The challenge of walking with the God who knows me
Names changed throughout except in some cases where the person involved has been or is in ministry.
If anyone is in Christ, he is a new creation. 2 Cor 5:17
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Colossians 2:12 (NIV)
“... having been buried with him in baptism and raised with him through your faith in the power of God, who raised you from the dead.”
I was brought up in an Anglican tradition. In that tradition a child is ‘christened’ as a baby and later is confirmed after establishing some level of faith. This is indeed what happened with me. My encounter with God was just before my confirmation and so I sensed that this was well and good.
While in Edinburgh, I attended a Baptist church and this gave me certain problems of conscience as the issue of baptism constantly came up. Then on my first visit to America while staying in El Paso over a weekend I decided to go to church on Sunday morning. I picked one on the main road that I had seen which had rather an amusing notice board outside. When I went in it seemed a bit odd. Later I got talking to some of the young people. They invited me to go out to a restaurant with them and seemed very friendly. After the meal however they started asking me about my beliefs and it soon became apparent that they were not satisfied by my not having been baptised as a believer. I was later to discover that this group was a sect that insists not just on believer's baptism, but baptism by themselves as a necessary step for salvation. I was not convinced by their arguments and turned down their suggestions of a special Bible study to look at the issue. In my heart however I concluded that maybe I should look again at the issue.
I used a concordance to show me where the word ‘baptism’ is used and did a study. I looked at the various verses that mention the word or subject, organised them under various headings so that I could look at the key issues from various aspects. It became clear to me that this was not as simple a thing as an issue such as do not steal, where there is little room for ambiguity. I wanted to understand the why and there was little given in the way of explanation. In some passages it seems to say it saves you, but then it was clear that Cornelius converted first and then was baptised. The Philippian jailer was told to believe in the Lord Jesus and he would be saved. Then afterwards he was baptised. There seemed to be a higher reality that I was not getting. In this confusion I left the issue for some time.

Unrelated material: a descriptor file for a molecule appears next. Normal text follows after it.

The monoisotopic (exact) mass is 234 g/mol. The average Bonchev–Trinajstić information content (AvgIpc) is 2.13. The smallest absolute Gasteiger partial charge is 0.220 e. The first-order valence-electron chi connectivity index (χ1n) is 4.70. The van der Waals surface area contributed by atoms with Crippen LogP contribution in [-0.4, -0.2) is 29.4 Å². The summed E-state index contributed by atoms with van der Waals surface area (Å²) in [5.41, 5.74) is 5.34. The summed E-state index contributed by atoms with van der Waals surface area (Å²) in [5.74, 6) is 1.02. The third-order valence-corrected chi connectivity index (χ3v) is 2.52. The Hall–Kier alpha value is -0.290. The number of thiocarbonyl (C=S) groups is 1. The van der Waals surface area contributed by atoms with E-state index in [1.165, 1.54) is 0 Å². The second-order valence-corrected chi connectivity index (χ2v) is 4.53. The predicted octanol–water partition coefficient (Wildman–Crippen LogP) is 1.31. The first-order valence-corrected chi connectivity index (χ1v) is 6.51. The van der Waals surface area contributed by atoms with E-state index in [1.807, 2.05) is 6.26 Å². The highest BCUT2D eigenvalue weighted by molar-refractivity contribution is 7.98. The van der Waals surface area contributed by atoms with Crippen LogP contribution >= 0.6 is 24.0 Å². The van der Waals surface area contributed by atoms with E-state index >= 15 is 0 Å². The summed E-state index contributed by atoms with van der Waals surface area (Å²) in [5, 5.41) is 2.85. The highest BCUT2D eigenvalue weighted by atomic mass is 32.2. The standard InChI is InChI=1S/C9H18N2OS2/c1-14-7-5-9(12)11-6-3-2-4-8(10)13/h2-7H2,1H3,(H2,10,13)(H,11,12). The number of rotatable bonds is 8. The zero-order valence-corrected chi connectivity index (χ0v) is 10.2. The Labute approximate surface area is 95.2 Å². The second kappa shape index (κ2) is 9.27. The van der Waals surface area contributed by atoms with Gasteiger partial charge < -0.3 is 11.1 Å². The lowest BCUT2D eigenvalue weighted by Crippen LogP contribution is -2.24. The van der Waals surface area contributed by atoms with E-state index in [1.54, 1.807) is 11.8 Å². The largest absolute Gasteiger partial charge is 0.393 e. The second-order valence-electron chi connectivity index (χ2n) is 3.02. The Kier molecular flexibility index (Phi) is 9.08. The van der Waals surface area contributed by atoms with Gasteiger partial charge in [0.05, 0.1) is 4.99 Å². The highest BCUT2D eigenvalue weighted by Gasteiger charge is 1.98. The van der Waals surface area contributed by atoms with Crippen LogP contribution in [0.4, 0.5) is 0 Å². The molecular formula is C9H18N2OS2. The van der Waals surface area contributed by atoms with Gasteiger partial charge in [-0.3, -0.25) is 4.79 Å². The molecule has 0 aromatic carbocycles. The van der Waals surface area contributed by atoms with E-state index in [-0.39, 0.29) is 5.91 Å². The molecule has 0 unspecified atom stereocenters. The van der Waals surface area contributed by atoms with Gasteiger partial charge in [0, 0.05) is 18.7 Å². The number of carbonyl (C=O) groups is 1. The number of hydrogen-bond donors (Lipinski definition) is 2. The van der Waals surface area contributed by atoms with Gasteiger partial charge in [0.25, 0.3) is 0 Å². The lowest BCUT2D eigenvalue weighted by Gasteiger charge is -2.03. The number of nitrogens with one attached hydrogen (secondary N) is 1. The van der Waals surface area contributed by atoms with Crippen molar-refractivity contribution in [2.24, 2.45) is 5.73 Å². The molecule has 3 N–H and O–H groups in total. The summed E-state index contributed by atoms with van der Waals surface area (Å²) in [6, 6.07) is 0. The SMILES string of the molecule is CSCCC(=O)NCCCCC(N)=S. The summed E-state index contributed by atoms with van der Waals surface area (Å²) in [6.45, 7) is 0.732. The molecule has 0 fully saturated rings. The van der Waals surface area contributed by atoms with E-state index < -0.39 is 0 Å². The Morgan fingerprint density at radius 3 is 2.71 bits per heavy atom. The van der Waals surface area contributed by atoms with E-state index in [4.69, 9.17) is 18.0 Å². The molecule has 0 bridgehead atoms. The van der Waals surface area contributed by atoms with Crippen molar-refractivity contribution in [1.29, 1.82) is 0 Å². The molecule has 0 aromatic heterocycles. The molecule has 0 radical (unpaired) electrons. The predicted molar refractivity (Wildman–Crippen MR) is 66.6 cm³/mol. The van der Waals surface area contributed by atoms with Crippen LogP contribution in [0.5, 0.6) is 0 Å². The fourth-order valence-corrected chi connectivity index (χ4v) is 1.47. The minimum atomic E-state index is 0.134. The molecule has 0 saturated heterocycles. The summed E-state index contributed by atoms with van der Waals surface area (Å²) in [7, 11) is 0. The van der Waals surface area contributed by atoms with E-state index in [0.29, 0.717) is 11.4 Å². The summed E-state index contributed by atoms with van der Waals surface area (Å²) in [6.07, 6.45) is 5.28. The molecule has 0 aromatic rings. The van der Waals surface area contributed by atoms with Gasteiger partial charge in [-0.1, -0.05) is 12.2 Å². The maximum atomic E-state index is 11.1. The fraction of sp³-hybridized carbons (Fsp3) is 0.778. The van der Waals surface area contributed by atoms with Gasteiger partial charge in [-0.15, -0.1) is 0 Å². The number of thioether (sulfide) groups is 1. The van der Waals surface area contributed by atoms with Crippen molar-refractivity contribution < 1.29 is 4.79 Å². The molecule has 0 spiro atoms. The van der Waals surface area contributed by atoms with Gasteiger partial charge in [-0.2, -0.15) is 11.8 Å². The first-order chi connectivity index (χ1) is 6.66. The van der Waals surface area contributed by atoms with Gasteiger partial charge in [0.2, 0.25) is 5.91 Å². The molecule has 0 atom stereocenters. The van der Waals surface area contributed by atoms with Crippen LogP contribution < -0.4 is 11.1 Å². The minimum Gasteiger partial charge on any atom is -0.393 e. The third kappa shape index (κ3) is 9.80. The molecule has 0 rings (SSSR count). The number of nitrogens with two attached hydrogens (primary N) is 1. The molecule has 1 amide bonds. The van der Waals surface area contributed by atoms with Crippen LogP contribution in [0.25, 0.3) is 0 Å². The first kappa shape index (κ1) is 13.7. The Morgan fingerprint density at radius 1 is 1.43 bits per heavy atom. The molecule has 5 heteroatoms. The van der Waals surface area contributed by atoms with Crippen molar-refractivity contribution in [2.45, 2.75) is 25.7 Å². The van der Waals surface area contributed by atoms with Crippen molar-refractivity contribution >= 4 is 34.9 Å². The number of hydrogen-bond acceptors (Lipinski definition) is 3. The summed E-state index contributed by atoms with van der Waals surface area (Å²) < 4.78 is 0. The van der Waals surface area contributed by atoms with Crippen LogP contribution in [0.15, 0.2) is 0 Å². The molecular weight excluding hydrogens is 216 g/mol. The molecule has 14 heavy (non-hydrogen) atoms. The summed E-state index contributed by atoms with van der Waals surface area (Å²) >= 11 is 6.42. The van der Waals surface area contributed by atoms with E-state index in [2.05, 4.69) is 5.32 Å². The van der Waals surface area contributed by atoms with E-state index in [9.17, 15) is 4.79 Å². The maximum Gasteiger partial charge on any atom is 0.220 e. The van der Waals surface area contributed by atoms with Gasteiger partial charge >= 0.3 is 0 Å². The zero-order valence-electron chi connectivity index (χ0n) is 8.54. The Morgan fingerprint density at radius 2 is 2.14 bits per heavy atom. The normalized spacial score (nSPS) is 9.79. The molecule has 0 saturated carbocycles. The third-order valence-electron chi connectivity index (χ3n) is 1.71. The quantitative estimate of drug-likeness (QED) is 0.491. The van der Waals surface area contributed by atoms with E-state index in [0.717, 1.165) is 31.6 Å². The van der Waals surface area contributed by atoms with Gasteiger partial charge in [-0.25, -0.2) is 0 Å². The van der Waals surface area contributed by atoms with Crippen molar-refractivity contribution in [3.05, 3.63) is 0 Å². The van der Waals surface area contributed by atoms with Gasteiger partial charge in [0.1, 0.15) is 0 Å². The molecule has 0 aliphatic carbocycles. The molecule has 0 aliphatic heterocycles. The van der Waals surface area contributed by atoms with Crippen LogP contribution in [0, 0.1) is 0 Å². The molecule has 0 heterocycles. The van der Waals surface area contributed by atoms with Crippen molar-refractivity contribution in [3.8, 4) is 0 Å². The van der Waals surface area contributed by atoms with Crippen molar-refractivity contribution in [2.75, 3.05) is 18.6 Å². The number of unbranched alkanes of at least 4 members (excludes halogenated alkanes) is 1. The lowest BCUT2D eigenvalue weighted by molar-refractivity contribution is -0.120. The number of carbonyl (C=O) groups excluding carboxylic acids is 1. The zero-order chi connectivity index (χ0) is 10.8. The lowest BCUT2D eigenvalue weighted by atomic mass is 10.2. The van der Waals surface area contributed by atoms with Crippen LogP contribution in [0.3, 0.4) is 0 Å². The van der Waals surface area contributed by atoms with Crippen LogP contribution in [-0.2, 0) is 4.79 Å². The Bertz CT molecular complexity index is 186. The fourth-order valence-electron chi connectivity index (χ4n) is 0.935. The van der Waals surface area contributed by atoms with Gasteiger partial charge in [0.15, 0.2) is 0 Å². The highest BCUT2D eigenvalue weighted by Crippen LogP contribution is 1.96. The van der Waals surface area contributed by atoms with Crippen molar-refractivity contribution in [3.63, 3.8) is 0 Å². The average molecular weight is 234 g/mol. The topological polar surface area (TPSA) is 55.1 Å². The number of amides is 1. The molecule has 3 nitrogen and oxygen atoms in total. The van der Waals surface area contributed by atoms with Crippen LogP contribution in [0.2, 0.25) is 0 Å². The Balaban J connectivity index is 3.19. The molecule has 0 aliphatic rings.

After living in El Paso for some time, I heard a message that finally convinced me that I should be baptised. It was set forth as a demonstration to the world that I had died to myself and been raised again. It seemed to me that the humiliation of baptism was in itself be a death of ‘self’, and the act of baptism, an act of faith in itself. I had set aside the issue because it would have been an offence to my family. This certainly coloured the issue for me but I went to ask the pastor to include me for the next baptismal. As I was driving down the road to ask him, I began to lose my sense of peace. The closer I got to his house the more that lack of peace grew. I could not explain it, but finally when I reached the bottom of his street I could not go on. I had to conclude that Jesus had some better time for this baptism and that it was not to be done quietly in some corner of Texas with my family missing, being all in England. So, I turned round and went back home. It would be some time before the Lord was to raise the issue again, but he was faithful to do so.